Exhibitions

The Exhibition Department main objectives are to:
Maintain exhibitions; create new displays; design corporate identity; and design programmes, posters, business cards and invitation cards.

The Exhibition Department is actively involved in the Three (3) museums, namely: Observatory, History and Natural Science. It is also involved in the display process associated with the National Arts festival, the Science Festival and additional visiting exhibitions. Furthermore, it is actively involved with the acquisition of travelling / loan exhibitions; and overseeing contemporary exhibition space. Lastly, the department is responsible for cultural heritage, craft (including outsider art) and marginalized artists.

There have been a number of permanent and temporary exhibitions constructed in the Albany Museum during the last 30 years. The cave with Bushman paintings was completed in 1976 and the Children’s Wild Life Gallery and new Military Gallery in the History Museum in 1977. In 1985 the Meridian Room in the Observatory Museum was rebuilt, the Invertebrate Gallery in the Natural Sciences Museum was completed and improvements were made to the Military Gallery and the Settler Gallery in the History Museum. The Hall of Birds was opened in 1989. In 1990 the Museum received major sponsorship from Standard Bank to upgrade the art gallery in the History Museum. The “Dr Hewitt Gallery” in the Natural Sciences building was opened in 1990 and the amaXhosa Traditional Dress exhibition opened in the History Museum in 1991.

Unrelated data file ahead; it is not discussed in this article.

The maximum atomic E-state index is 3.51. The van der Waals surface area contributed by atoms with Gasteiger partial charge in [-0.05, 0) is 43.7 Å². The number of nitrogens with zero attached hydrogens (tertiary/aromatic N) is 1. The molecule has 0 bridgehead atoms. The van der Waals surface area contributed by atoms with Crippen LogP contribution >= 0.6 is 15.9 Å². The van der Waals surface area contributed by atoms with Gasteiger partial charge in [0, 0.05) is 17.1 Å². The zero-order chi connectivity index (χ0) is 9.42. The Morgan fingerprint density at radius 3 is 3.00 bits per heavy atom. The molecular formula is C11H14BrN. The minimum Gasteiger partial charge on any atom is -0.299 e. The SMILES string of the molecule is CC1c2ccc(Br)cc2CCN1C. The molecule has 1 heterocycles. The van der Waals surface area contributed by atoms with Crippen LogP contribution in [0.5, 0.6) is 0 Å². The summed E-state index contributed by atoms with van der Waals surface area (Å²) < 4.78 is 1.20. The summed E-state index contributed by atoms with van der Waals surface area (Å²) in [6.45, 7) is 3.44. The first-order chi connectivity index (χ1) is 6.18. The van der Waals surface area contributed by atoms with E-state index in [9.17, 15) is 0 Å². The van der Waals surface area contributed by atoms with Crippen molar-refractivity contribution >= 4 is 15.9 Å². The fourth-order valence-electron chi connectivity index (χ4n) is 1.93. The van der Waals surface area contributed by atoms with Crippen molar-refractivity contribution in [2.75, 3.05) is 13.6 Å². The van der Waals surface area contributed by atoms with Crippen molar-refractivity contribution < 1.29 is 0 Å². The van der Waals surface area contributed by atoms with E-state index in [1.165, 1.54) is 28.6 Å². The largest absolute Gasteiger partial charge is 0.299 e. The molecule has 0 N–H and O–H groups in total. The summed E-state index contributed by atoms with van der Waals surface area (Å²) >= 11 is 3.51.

In 1991 the History of Man Hall (which was some 30 years old) was stripped to accommodate the travelling Anne Frank exhibition during the Festival. The Costume Hall in the History Museum was replaced by a travelling exhibition called `Ezakwantu – beadwork from the Eastern Cape’. Work continued on phase 2 of the Bird Hall and the reconstructed Paranthodon africanus by G Marx was unveiled in 1995. In 1995 work commenced on a temporary exhibition called The Journey of Clay. A major exhibitions programme included an inclusive look at the history of the Eastern Cape in a gallery called Contact and Conflict, and a temporary exhibition on the contribution of the Indian community to the Eastern Cape called Shadows of India. In 1997 the museum commenced with the Blue Planet Gallery, funded by the Working for Water and Learning to Value Water campaigns. By 2000, the museum had no exhibition staff. Despite this, work commenced again on the Palaeontology Gallery. In 2001 a traveling exhibition was commissioned and undertaken called `Traditional Leaders of the Eastern Cape’ and this was opened in 2002.